What’s more, copyright law essentially requires permission from publications’ owners to make their archives publicly accessible. The tools used to capture web pages have their own limitations as well. “For very large sites that have a lot of content, sometimes crawlers can’t get as deep as we’d like,” Grotke said. “We can’t always get very interactive content or things behind search engines.”

In lieu of such a centralized effort, a third-party benefactor or academic institution would be better bets for maintaining these slices of history in perpetuity. But the same questions of coordination and permission still apply. After the alternative weekly Boston Phoenix closed in 2013, its digital archives sat in limbo for two years before its owner finally donated them to the Northeastern University library. A public campaign to save 34 years’ worth of reporting by Philadelphia City Paper, however, has come up empty since its closure in 2015.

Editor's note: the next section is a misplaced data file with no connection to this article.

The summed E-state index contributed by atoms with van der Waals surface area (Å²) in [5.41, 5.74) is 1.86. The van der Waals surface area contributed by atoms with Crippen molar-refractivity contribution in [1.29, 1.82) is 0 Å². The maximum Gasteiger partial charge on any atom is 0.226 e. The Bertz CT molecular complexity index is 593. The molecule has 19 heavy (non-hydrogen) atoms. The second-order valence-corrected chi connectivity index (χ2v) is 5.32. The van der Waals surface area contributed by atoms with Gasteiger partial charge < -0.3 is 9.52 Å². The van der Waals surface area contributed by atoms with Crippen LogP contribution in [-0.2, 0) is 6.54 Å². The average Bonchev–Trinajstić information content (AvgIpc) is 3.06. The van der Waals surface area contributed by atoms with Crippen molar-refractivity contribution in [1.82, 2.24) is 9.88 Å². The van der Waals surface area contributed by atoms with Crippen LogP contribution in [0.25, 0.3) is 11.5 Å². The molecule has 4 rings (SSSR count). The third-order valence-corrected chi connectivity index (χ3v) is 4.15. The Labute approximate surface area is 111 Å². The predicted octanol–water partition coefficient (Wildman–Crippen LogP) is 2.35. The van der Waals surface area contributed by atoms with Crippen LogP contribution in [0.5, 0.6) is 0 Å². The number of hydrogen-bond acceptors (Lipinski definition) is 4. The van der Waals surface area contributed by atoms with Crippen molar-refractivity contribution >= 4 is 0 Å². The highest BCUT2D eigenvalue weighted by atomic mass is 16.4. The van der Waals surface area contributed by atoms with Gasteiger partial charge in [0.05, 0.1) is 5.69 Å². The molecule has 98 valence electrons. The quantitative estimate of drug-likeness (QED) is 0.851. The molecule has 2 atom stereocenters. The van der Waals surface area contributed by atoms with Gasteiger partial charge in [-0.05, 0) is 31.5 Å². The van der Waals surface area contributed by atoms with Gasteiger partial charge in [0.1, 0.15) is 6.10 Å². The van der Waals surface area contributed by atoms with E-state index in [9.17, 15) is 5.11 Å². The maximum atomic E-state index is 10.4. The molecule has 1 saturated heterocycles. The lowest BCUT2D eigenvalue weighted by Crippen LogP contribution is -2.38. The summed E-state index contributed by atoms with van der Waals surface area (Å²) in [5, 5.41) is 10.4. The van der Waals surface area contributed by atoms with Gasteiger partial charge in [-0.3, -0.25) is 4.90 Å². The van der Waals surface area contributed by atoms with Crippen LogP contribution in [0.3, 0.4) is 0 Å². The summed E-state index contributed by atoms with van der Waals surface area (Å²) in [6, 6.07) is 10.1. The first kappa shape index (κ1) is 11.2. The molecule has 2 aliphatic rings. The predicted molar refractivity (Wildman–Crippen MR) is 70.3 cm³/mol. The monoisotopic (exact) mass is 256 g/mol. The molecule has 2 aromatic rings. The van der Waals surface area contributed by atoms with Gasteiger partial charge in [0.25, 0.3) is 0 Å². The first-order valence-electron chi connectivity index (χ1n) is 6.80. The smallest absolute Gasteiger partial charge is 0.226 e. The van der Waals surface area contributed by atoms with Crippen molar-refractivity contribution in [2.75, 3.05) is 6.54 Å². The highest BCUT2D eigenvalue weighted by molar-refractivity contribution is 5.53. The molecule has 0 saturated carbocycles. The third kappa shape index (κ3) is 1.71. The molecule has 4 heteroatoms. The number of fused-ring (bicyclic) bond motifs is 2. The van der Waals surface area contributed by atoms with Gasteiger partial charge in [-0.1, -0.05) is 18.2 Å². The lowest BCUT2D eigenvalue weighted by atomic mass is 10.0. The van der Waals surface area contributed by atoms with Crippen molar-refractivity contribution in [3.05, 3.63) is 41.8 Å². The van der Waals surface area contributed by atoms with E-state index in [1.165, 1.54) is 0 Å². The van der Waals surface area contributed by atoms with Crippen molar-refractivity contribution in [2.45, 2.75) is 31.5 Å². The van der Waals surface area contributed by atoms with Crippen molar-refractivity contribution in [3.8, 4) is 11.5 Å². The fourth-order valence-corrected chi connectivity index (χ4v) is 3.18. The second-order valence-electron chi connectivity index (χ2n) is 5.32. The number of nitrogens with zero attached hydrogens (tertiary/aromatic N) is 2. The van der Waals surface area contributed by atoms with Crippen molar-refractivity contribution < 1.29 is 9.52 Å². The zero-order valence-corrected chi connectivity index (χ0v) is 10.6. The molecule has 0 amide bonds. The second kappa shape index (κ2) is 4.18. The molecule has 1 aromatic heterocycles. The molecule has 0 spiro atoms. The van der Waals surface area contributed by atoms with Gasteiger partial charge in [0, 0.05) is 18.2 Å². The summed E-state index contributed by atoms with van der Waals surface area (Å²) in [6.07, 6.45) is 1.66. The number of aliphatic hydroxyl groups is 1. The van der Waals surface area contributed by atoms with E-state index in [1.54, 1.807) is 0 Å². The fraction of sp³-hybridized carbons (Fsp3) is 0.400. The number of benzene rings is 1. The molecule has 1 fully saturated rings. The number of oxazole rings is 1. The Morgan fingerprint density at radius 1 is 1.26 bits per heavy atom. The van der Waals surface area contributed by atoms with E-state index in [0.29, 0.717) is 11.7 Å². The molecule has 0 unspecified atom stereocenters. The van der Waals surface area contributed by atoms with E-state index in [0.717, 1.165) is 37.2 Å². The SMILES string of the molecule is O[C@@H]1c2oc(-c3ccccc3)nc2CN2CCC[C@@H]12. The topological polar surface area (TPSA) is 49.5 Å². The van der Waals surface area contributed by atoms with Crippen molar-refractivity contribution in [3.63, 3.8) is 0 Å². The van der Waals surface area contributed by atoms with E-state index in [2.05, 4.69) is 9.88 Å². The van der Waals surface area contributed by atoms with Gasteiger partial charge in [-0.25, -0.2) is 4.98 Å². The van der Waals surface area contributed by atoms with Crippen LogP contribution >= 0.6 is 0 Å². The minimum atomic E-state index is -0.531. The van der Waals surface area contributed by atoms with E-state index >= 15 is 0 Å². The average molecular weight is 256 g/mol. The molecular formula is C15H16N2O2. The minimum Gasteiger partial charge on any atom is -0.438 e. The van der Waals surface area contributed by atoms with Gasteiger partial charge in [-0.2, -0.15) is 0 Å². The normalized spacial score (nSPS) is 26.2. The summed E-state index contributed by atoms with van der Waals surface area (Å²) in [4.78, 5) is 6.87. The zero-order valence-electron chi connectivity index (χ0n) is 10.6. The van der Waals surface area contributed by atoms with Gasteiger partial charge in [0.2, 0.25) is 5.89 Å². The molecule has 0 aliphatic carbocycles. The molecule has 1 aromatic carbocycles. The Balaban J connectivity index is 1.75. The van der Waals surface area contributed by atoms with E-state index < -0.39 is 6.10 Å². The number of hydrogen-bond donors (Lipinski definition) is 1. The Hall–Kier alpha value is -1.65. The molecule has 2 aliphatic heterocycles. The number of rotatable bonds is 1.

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It’s a foreboding sign for Gothamist and DNAinfo, despite the turnout at Monday afternoon’s protest in Manhattan. The publications were founded in 2003 and 2009, respectively, and together they catalogued New York at a more granular level than larger local newspapers, covering overlooked school board meetings, low-level campaign finance, and minor development projects. Their archives represent the life’s work of the journalists who toiled in those newsrooms, but also a collective memory for the rest of us who live here.